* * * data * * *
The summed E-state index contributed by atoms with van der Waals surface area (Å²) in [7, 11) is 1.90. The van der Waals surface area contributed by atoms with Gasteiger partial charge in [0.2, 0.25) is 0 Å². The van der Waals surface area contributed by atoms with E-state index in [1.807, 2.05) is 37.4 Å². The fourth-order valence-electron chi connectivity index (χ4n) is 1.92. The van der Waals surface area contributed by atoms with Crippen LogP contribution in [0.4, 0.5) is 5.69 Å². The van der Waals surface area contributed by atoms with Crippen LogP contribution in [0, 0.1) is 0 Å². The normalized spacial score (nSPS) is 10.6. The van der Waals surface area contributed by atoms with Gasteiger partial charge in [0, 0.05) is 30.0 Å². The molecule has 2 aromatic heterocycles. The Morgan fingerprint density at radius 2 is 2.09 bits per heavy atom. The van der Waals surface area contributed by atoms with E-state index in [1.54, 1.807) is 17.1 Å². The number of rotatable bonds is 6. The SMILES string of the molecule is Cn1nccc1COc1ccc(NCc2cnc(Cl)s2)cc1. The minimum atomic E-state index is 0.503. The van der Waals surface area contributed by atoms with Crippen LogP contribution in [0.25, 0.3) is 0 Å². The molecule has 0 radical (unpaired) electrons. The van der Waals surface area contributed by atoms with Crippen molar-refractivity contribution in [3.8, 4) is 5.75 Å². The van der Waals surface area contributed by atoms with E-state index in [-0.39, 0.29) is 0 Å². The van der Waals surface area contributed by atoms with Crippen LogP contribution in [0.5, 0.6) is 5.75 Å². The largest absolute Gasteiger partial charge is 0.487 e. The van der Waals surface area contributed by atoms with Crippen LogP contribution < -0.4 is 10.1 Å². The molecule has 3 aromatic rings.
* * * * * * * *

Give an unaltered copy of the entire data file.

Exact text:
The summed E-state index contributed by atoms with van der Waals surface area (Å²) in [7, 11) is 1.90. The van der Waals surface area contributed by atoms with Gasteiger partial charge in [0.2, 0.25) is 0 Å². The van der Waals surface area contributed by atoms with E-state index in [1.807, 2.05) is 37.4 Å². The fourth-order valence-electron chi connectivity index (χ4n) is 1.92. The van der Waals surface area contributed by atoms with Crippen LogP contribution in [0.4, 0.5) is 5.69 Å². The van der Waals surface area contributed by atoms with Crippen LogP contribution in [0, 0.1) is 0 Å². The normalized spacial score (nSPS) is 10.6. The van der Waals surface area contributed by atoms with Gasteiger partial charge in [0, 0.05) is 30.0 Å². The molecule has 2 aromatic heterocycles. The Morgan fingerprint density at radius 2 is 2.09 bits per heavy atom. The van der Waals surface area contributed by atoms with E-state index in [1.54, 1.807) is 17.1 Å². The number of rotatable bonds is 6. The SMILES string of the molecule is Cn1nccc1COc1ccc(NCc2cnc(Cl)s2)cc1. The minimum atomic E-state index is 0.503. The van der Waals surface area contributed by atoms with Crippen LogP contribution in [0.25, 0.3) is 0 Å². The molecule has 0 radical (unpaired) electrons. The van der Waals surface area contributed by atoms with Crippen molar-refractivity contribution in [3.8, 4) is 5.75 Å². The van der Waals surface area contributed by atoms with E-state index in [-0.39, 0.29) is 0 Å². The van der Waals surface area contributed by atoms with Crippen LogP contribution in [0.5, 0.6) is 5.75 Å². The largest absolute Gasteiger partial charge is 0.487 e. The van der Waals surface area contributed by atoms with Crippen LogP contribution < -0.4 is 10.1 Å². The molecule has 3 aromatic rings.